Shroud briefly toyed with the idea of cutting her insolent tongue, before the thought jolted him out of his role. Okay, enough method acting for tonight. Without a word, Mathias climbed into the car next to his ‘damsel in distress’.
As much as Mathias would prefer to take down that monster, with nothing in his arsenal able to do so, they had little choice but get away. “I can help with the police patrols,” he said.
“My father led the police,” she grunted, turning the car on and driving them away. Within a minute, they drove out of the chemical plant, leaving only flames behind them. “I know how they work.”
Mathias said no words, letting his head hang back and clearing his thoughts. “I killed your father,” he said, his voice sounded so cold, even after everything. “The monster did the deed, but I let it happen.”
“Yeah…” Then, she added after some hesitation. “Good.”
That wasn’t the answer he had expected. “I. Killed. Your. Father.”
“He tried to kill me. Because I’m a girl. Good riddance. Only regret is that I didn’t return the favor myself. Jack, too. At least the fucker suffered.”
Damn, he understood where that sentiment came from, but she had lived her whole life with those two.
— Maggie glared at the office drone with disgust. How they bent, how they killed themselves every time they went to work. No strength in them, no will to fight or take what they wanted. Only the strong survived and prospered. That was the law of nature. She wouldn’t make the same mistake. —
Then again, she had lived her whole life with those two. At least she had turned out passably stable. Maggie scowled at his silence, unwilling to show weakness. With Network on, he could read her mood like a book.
So her next words shook him to the core. “How the fuck did you do that, Martel?”
… Shit. “I don’t know any Martel.”
“Don’t lie to me, nerd, your helmet doesn’t change your voice!”
— “The Sinister Shroud!”
Wait… that low, weak voice… that was the voice of that bland geek Perse always hung out with! What was his name again? —
Bland? What a jackass!
Mathias cursed under his breath, taking off his helmet. He had to admit, he could breathe much easier without it on. “I can’t keep my secret identity on the first day on the job. What a superhero I am.” Note to self, find a voice changer.
“Answer me Martel,” Maggie insisted. “What did you — ”
“You heard Ghost Rider inside.” Mathias suddenly realized that Magik confidentiality only applied to the application itself. No provision prevented him from saying he could cast spells, if he avoided the subject of why. “I’m magic. Phenomenal cosmic powers and all that.”
“You’re kidding, right?” She clenched her teeth, offended that he, of all people, could use magic. He didn’t need Network to detect a hint of jealousy.
She would live with it. “What the hell happened back there?”
She shrugged her shoulders as she turned a corner. “I dunno, Martel. Dad and Jack always were shit, human shit. Never knew what they made of their victims. Now I know.” Mathias sensed car windows enter his range, policemen racing towards the burning plant, barking orders to surround the perimeter.
“But you didn’t warn…” He prevented himself from saying ‘the police.’ The night had exhausted him mentally. “Turn left. There’s a police car going to notice us one street ahead. I can sense them.”
The young girl raised an eyebrow, but did as he asked. “Weren’t you supposed to go too Sam’s party rather than play superhero?”
“I was. Been waiting for the right moment to trap your dad for a while, so when I heard you and Jack were missing I rushed to save you.”
Maggie didn’t answer for a long, embarrassing moment, unsure how to take the admission. “Thanks,” she said, spitting the word as if it felt physically painful.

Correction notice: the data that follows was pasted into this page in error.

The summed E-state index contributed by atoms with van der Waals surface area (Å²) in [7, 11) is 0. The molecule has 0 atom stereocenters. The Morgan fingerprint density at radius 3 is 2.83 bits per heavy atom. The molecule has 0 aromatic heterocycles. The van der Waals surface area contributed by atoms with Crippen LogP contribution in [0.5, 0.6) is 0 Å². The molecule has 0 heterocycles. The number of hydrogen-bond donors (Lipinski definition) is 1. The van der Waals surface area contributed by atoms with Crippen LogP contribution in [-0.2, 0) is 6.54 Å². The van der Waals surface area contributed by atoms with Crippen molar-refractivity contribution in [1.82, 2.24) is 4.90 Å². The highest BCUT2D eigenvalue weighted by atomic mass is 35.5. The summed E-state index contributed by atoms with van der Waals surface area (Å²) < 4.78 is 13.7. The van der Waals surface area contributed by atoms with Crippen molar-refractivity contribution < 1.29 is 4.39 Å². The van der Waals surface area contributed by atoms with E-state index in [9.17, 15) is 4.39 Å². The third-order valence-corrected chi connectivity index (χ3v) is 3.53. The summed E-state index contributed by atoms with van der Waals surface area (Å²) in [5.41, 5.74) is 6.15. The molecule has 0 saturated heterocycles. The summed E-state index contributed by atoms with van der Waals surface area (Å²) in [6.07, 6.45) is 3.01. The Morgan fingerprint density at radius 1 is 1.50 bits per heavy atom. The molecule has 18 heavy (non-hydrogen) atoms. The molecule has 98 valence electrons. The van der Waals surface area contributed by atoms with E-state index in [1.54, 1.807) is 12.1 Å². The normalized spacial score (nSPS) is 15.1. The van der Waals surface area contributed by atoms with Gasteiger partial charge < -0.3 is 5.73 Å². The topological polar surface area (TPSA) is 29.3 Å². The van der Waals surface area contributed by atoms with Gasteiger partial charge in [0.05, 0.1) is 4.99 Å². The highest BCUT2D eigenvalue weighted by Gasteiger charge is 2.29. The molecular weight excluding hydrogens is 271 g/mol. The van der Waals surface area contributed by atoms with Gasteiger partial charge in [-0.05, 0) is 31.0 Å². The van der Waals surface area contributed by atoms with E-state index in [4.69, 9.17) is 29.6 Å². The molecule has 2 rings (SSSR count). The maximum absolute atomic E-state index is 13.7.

By now, the sirens grew distant, although he guided Maggie around a street camera. They finally stopped at an empty parking lot near the city’s docks, the shadowy form of the Arc-City stood above the dark waves. “So how does it go now?” Maggie turned to face Mathas, her hands still on the driving wheel. “We blow each other’s brains out?”
Frankly, Mathias just wanted to go back home and sleep. “Brown called everyone for that ceremony, so you shouldn’t fear reprisal.”
“Should.” Beneath her attempts to keep a tough face, she looked destroyed, her dress covered in ashes and her skin by bruises.
“Who else knew?” He mustered the energy to ask the real question. “Did Samantha know?”
“No. Neither did the scalies, I can tell you that.” Mathias smiled at the expression. “I can’t just return home, man. Not now. I need a safe place for now, where Dad’s friends aren’t going to look.”
“The church in the old district.” Maggie sneered at his suggestion. “No, seriously, the priest is an awesome person. He will hide you, especially if you drop my name. Guy used to protect people Argentinian cartels wanted dead.”
Since she had no alternative, Maggie accepted his suggestion. “You’re going with me?”
“No. Just drop me off here.” He raised his finger in a threatening manner. “If you say anything about my powers, or me, your ass is mine.”
“Ulysses beat you to it,” she replied with a dry tone.
Argh, too much information. Grabbing his helmet with him, he stepped out of the car. Maggie stopped him, putting her hand on his sleeve. “What?” he asked.
“I dunno… wanna hang out sometimes?”
“Like what, killing crazed cultists?” He had run out of patience. “You want to be my Robin?”
“No offense, you look more like Slenderman than Batman.” At least she knew her pop culture. Finally getting the hint he was tired, Maggie released her hold. “See you soon, Martel.”
Mathias watched her drive away in silence, her windows still providing him with input. He saw her look at the back mirror, a mix of excitement and fear in her eyes. She probably had no more idea of what she had walked herself into than he did.
When she escaped his range, Mathias walked forward to the edge of the docks, facing the sea and letting the cold wind on his face. He inhaled deep and long, closing his eyes and searching his thoughts.
When he opened them again, blue words appeared right in front of him, followed by strange, joyful music.
Quest: Lost and Found, completed!
You have earned eight Spellcoins!
Even after such a bleak night, that brought a smile to his face.